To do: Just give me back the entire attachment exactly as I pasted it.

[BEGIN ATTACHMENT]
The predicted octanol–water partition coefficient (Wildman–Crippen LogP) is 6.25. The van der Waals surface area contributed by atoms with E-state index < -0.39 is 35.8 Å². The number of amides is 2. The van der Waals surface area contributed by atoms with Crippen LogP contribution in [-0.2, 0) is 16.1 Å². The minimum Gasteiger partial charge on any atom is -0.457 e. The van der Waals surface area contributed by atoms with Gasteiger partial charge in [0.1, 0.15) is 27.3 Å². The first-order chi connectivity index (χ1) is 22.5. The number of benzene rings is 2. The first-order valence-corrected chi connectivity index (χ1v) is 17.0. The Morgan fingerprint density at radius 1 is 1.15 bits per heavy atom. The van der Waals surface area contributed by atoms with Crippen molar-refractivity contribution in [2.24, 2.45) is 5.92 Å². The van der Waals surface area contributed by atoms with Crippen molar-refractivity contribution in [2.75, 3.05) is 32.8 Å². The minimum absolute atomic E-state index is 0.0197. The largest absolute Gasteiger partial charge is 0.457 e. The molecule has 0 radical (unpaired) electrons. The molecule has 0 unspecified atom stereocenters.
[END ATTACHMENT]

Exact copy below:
The predicted octanol–water partition coefficient (Wildman–Crippen LogP) is 6.25. The van der Waals surface area contributed by atoms with E-state index < -0.39 is 35.8 Å². The number of amides is 2. The van der Waals surface area contributed by atoms with Crippen LogP contribution in [-0.2, 0) is 16.1 Å². The minimum Gasteiger partial charge on any atom is -0.457 e. The van der Waals surface area contributed by atoms with Gasteiger partial charge in [0.1, 0.15) is 27.3 Å². The first-order chi connectivity index (χ1) is 22.5. The number of benzene rings is 2. The first-order valence-corrected chi connectivity index (χ1v) is 17.0. The Morgan fingerprint density at radius 1 is 1.15 bits per heavy atom. The van der Waals surface area contributed by atoms with Crippen molar-refractivity contribution in [2.24, 2.45) is 5.92 Å². The van der Waals surface area contributed by atoms with Crippen molar-refractivity contribution in [2.75, 3.05) is 32.8 Å². The minimum absolute atomic E-state index is 0.0197. The largest absolute Gasteiger partial charge is 0.457 e. The molecule has 0 radical (unpaired) electrons. The molecule has 0 unspecified atom stereocenters.